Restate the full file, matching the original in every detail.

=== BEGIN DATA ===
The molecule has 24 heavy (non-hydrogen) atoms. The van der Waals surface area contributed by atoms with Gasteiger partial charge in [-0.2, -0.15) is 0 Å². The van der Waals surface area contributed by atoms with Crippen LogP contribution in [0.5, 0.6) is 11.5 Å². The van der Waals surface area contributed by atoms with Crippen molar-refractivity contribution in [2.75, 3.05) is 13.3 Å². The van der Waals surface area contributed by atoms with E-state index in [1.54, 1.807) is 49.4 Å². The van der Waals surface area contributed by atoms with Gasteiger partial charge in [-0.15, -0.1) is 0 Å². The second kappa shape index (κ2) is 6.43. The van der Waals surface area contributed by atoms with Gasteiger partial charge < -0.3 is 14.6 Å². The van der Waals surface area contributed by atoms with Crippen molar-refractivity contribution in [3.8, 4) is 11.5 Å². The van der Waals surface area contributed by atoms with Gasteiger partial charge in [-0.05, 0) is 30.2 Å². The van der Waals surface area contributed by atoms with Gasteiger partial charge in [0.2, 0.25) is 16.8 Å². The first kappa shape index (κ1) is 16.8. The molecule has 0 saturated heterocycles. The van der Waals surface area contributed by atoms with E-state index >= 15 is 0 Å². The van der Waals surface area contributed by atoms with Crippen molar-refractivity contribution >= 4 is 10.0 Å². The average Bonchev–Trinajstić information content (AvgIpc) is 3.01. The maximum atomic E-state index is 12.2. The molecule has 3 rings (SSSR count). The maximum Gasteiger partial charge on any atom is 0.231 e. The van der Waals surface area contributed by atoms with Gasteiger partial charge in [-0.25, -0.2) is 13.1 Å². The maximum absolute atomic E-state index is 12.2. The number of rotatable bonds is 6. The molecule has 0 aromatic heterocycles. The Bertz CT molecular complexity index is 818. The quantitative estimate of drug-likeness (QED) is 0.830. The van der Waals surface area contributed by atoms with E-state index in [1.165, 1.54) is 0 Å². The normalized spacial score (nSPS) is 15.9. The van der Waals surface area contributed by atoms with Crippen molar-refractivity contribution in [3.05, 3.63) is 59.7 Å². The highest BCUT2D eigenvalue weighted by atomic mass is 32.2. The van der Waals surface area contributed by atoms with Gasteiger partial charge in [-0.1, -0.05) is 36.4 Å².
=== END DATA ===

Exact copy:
The molecule has 24 heavy (non-hydrogen) atoms. The van der Waals surface area contributed by atoms with Gasteiger partial charge in [-0.2, -0.15) is 0 Å². The van der Waals surface area contributed by atoms with Crippen LogP contribution in [0.5, 0.6) is 11.5 Å². The van der Waals surface area contributed by atoms with Crippen molar-refractivity contribution in [2.75, 3.05) is 13.3 Å². The van der Waals surface area contributed by atoms with E-state index in [1.54, 1.807) is 49.4 Å². The van der Waals surface area contributed by atoms with Gasteiger partial charge in [-0.15, -0.1) is 0 Å². The second kappa shape index (κ2) is 6.43. The van der Waals surface area contributed by atoms with Gasteiger partial charge < -0.3 is 14.6 Å². The van der Waals surface area contributed by atoms with Crippen molar-refractivity contribution in [3.8, 4) is 11.5 Å². The van der Waals surface area contributed by atoms with Gasteiger partial charge in [-0.05, 0) is 30.2 Å². The van der Waals surface area contributed by atoms with Gasteiger partial charge in [0.2, 0.25) is 16.8 Å². The first kappa shape index (κ1) is 16.8. The molecule has 0 saturated heterocycles. The van der Waals surface area contributed by atoms with E-state index >= 15 is 0 Å². The van der Waals surface area contributed by atoms with Crippen molar-refractivity contribution >= 4 is 10.0 Å². The average Bonchev–Trinajstić information content (AvgIpc) is 3.01. The maximum atomic E-state index is 12.2. The molecule has 3 rings (SSSR count). The maximum Gasteiger partial charge on any atom is 0.231 e. The van der Waals surface area contributed by atoms with Gasteiger partial charge in [-0.25, -0.2) is 13.1 Å². The maximum absolute atomic E-state index is 12.2. The number of rotatable bonds is 6. The molecule has 0 aromatic heterocycles. The Bertz CT molecular complexity index is 818. The quantitative estimate of drug-likeness (QED) is 0.830. The van der Waals surface area contributed by atoms with E-state index in [1.165, 1.54) is 0 Å². The normalized spacial score (nSPS) is 15.9. The van der Waals surface area contributed by atoms with Crippen molar-refractivity contribution in [3.05, 3.63) is 59.7 Å². The highest BCUT2D eigenvalue weighted by atomic mass is 32.2. The van der Waals surface area contributed by atoms with Gasteiger partial charge in [-0.1, -0.05) is 36.4 Å².